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Tuesday, September 29, 2009

Honesty is ? policy

Four incidents in a month. Some are small, others not, but they definitely made an impression. Sometimes life throws you a hint. Should you take it, learn, change yourself and move on? Or should you stick by your principles?

When I was waiting to join my current firm, I started teaching high school students in Mayo College in Ajmer. I was appointed to be a all-purpose-teacher who could teach students Mathematics, Science an English and also guide them in career counselling, personality development, resume writing, group discussions, interview skills, and public speaking. Principal thought that my MBA background and eclectic career could be useful in ways mentioned above. It was fine for first two weeks, then things started going out of control. To be honest, I am not very good teacher to reluctant students, which is what bunch of teenagers in their 10th and 12th grades are. I do have a passion for teaching and can be extremely useful for those who genuinely want to learn, as I found out in another teaching opportunity I had. So, while personality development and public speaking are extremely essential for success in personal and corporate life, these are things no one appreciates least of all at the age when girls are the number one topic in mind and gay jokes are the most funniest ones (in this particular school). My notion of being friendly to students, to mentor them like a friend and elder brother rather than hardcore disciplinarian was also shattered when soon students started taking advantage of me. So what did I do? I tried to create interest among students but when it didn’t happen I talked to Principal and declared that my usefulness was now very marginal with this group and I should do few other things that I had proposed. Honest thing to do, right? Right, so he said, why don’t you stop coming from tomorrow. Who got fired? It wasn’t bad money either. I could’ve just wasted time in class and none would’ve been wiser.

After I was let go, to use an condescending euphemism, Vice-Principal provided me lead to Principal of sister school, Mayoor, which was also quite good school in the area. I wasn’t even spoken to properly and just thrown out, let alone hired, when other Principal learnt that, surprise of surprise, my views on coaching classes didn’t match his own. Having claimed that I wasted my IIT degree by doing an MBA later, he goes on to state that he wouldn’t let anyone who held views such as mine near ‘his’ children. Now, I agree that views don’t have to match, but is it too much to expect patient hearing or open mind, specially from a person of his class and education? If I had known he only wanted yes-man in his staff, I’d have behaved otherwise. Speaking honestly didn’t help me, even when it was on topic much irrelevant to primary discussion. Perhaps part blame lies with me, not because of speaking my mind, but because of wrong timing. It appears to me that not trying to differ from others is a good way to make relationship work, even if it is not honest.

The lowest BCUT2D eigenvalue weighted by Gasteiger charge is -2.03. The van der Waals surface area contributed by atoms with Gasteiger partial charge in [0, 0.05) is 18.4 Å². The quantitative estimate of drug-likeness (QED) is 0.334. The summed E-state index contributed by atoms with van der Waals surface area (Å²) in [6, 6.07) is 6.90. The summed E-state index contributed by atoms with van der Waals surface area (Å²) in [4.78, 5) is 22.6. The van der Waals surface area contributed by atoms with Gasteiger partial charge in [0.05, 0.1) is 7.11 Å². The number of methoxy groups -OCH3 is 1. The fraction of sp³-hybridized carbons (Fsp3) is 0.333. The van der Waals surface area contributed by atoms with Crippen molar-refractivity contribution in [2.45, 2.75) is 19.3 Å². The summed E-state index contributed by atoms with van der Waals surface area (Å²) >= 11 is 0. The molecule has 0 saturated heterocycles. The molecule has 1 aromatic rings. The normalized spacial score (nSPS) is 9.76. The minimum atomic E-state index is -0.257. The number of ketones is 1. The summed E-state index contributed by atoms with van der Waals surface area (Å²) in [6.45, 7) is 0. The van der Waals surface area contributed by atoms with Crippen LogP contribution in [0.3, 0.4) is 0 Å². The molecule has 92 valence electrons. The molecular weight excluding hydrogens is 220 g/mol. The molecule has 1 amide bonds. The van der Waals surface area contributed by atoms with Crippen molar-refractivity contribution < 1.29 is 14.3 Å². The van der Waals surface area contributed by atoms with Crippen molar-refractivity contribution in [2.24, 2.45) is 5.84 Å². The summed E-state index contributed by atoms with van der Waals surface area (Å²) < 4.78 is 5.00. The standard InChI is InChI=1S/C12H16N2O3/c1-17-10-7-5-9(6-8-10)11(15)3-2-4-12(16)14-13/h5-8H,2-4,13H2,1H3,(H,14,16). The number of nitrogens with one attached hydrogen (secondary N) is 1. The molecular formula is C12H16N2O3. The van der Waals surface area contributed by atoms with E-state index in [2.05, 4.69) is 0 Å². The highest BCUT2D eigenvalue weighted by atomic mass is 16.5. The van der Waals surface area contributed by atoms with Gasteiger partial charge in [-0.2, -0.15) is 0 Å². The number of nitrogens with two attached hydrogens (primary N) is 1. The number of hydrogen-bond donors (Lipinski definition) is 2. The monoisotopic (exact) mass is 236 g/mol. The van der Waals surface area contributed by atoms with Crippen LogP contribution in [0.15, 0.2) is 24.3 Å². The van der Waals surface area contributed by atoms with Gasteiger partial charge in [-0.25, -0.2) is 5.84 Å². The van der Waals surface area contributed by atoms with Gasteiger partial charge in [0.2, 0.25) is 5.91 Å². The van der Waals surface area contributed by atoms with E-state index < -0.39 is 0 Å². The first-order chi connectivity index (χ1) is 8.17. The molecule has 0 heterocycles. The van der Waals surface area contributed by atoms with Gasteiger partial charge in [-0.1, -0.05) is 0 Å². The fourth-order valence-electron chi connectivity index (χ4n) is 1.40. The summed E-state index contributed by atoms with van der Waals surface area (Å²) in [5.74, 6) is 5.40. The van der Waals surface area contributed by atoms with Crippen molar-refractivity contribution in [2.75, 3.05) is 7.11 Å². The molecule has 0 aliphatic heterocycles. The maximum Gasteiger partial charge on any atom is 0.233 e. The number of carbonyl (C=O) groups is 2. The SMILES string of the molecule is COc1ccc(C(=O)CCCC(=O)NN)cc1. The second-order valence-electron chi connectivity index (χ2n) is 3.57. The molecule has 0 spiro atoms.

When I started teaching students for CAT examination for a coaching class, I received another opportunity at other institution. Since I was merely spending two hours at the first, I thought I had time to work on second too. Apparently, they don’t hire you if you are working with competitor. Fair enough, I guess, from their point of view. They would’ve given me if I had not mentioned that and they couldn’t have found out anyway. Self-infliction once again?

The biggest and most remarkable story remains to be told. Before I had offer for my current job, I had offer for another job. First job was to start in April and second was to start four months later in August. Overall, I wanted to second one from long term career point of view. I could have, either, joined first in April and quit in July and joined second later, or, refused first and waited for four months and then joined second. First option seemed unfair to me. To join a job knowing you’ll quit after three months was deceitful. Yes, their was substantial money on the way, but it felt wrong. So I did the right thing and chose second option. I also requested them to convert my full time position into internship for three months. Not only was I refused offer of internship but I was also not even thanked for it, even though I had made it explicit in the rejection letter. Apparently, they could afford me for the same role at full pay but not at nominal one. Was I right or not. I am not so sure. When companies fire their employees without compunctions, and they have right to do so, without bothering about their families or career, is it worth trying to save some money and time to big corporation by taking personal loss by choosing the right path?

Is there thing called too much honesty? Do you think I made wrong decision in any of above incidents? Do you think I should stop doing so at personal cost? Do you think I am over reacting and perhaps seeking sympathy with this post?

8 comments:

Partha Pratim said...

Hi Ashish,